US7396452B2 - Apparatus for determining flow rates of biological fluids - Google Patents

Apparatus for determining flow rates of biological fluids Download PDF

Info

Publication number
US7396452B2
US7396452B2 US11427402 US42740206A US7396452B2 US 7396452 B2 US7396452 B2 US 7396452B2 US 11427402 US11427402 US 11427402 US 42740206 A US42740206 A US 42740206A US 7396452 B2 US7396452 B2 US 7396452B2
Authority
US
Grant status
Grant
Patent type
Prior art keywords
location
interface
components
apparatus
removal
Prior art date
Legal status (The legal status is an assumption and is not a legal conclusion. Google has not performed a legal analysis and makes no representation as to the accuracy of the status listed.)
Active, expires
Application number
US11427402
Other versions
US20070000848A1 (en )
Inventor
Kyungyoon Min
Richard I. Brown
Current Assignee (The listed assignees may be inaccurate. Google has not performed a legal analysis and makes no representation or warranty as to the accuracy of the list.)
Kidde Fenwal Inc
Original Assignee
Kidde Fenwal Inc
Priority date (The priority date is an assumption and is not a legal conclusion. Google has not performed a legal analysis and makes no representation as to the accuracy of the date listed.)
Filing date
Publication date
Grant date

Links

Images

Classifications

    • AHUMAN NECESSITIES
    • A61MEDICAL OR VETERINARY SCIENCE; HYGIENE
    • A61MDEVICES FOR INTRODUCING MEDIA INTO, OR ONTO, THE BODY; DEVICES FOR TRANSDUCING BODY MEDIA OR FOR TAKING MEDIA FROM THE BODY; DEVICES FOR PRODUCING OR ENDING SLEEP OR STUPOR
    • A61M1/00Suction or pumping devices for medical purposes; Devices for carrying-off, for treatment of, or for carrying-over, body-liquids; Drainage systems
    • A61M1/36Other treatment of blood in a by-pass of the natural circulatory system, e.g. temperature adaptation, irradiation ; Extra-corporeal blood circuits
    • A61M1/3693Other treatment of blood in a by-pass of the natural circulatory system, e.g. temperature adaptation, irradiation ; Extra-corporeal blood circuits using separation based on different densities of components, e.g. centrifuging
    • AHUMAN NECESSITIES
    • A61MEDICAL OR VETERINARY SCIENCE; HYGIENE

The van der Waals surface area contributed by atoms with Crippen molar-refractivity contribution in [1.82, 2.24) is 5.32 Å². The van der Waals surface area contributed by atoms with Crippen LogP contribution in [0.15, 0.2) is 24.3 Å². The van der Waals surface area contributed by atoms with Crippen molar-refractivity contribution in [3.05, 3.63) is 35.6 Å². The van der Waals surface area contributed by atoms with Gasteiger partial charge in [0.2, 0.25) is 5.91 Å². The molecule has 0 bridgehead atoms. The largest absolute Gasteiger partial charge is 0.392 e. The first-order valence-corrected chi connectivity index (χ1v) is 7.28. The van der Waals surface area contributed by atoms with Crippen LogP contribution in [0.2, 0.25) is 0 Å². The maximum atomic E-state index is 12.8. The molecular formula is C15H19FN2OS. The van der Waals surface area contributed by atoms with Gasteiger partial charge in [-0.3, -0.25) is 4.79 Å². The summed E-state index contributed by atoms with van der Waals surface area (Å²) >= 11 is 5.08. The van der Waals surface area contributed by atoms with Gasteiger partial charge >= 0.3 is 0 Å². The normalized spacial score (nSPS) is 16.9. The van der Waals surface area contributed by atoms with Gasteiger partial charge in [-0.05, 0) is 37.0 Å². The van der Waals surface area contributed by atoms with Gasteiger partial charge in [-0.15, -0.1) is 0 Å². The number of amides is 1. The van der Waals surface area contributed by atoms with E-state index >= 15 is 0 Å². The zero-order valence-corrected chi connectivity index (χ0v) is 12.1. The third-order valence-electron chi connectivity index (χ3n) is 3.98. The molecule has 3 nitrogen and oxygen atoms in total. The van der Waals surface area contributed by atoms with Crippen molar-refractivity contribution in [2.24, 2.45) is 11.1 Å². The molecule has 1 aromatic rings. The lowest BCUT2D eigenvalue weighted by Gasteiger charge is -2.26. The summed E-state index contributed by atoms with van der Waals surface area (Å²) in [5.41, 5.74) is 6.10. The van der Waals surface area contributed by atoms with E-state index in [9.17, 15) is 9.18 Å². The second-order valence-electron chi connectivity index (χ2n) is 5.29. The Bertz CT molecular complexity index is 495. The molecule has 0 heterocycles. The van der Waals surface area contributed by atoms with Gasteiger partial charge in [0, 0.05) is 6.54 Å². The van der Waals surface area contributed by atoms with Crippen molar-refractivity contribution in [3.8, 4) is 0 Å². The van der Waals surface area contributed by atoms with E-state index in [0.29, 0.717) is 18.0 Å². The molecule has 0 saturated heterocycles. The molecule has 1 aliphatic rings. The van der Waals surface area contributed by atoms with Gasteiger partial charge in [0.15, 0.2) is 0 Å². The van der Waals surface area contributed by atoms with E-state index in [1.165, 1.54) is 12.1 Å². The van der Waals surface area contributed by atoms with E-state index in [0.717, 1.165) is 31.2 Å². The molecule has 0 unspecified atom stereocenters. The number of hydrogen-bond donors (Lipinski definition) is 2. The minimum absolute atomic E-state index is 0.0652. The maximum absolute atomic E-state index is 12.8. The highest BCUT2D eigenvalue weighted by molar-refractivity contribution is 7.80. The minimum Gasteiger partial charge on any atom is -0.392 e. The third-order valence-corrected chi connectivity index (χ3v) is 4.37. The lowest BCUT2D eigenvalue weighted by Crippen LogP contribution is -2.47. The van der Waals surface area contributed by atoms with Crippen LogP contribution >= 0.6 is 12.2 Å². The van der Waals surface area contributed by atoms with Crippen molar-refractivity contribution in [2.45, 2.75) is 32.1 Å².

• A61MDEVICES FOR INTRODUCING MEDIA INTO, OR ONTO, THE BODY; DEVICES FOR TRANSDUCING BODY MEDIA OR FOR TAKING MEDIA FROM THE BODY; DEVICES FOR PRODUCING OR ENDING SLEEP OR STUPOR
    • A61M1/00Suction or pumping devices for medical purposes; Devices for carrying-off, for treatment of, or for carrying-over, body-liquids; Drainage systems
    • A61M1/36Other treatment of blood in a by-pass of the natural circulatory system, e.g. temperature adaptation, irradiation ; Extra-corporeal blood circuits
    • A61M1/3693Other treatment of blood in a by-pass of the natural circulatory system, e.g. temperature adaptation, irradiation ; Extra-corporeal blood circuits using separation based on different densities of components, e.g. centrifuging
    • A61M1/3696Other treatment of blood in a by-pass of the natural circulatory system, e.g. temperature adaptation, irradiation ; Extra-corporeal blood circuits using separation based on different densities of components, e.g. centrifuging with means for adding or withdrawing liquid substances during the centrifugation, e.g. continuous centrifugation

Abstract

An apparatus comprises an inlet to convey a first fluid comprising first and second components having different density into a rotating chamber such that an interface forms between at least portions of such components at a first location. At least one outlet removes at least one of the first and second components. A controller is adapted to introduce the first fluid and is operable to move the interface from the first location to a second location and to move the interface from the second location in a direction toward the first location and to return the interface to the second location. The controller is operable to determine a flow rate of the first or second component based, at least in part, on the time interval between when the interface moves from and returns to the second location. At least one sensing assembly is adapted to sense the location of the interface.

Description

This application is a divisional application of U.S. application Ser. No. 10/826,086, filed Apr. 16, 2004, now U.S. Pat. No. 7,087,177, issued on Aug. 8, 2006, which is hereby incorporated by reference herein.

The present invention relates in general to methods for separating biological fluids, such as blood, blood components or other biological fluids, into one or more components.

The separation of biological fluid such as whole blood, or blood components into its constituent components for various applications is well known. Many commercially available separation systems (commonly called “apheresis” systems) are based on principles of centrifugation, which separates the fluid components according to density. Various apheresis systems are known that employ centrifugal separation of blood or blood components including the CS-3000®, Amicus® and ALYX® separators marketed by Fenwal, Inc. of Lake Zurich, Illinois, the Spectra® and Trima® separators by Gambro BCT of Lakewood, Colo., the AS104 from Fresenius Homecare of Redmond, Wash., and the V-50 and other models from Haemonetics Corporation of Braintree, Mass.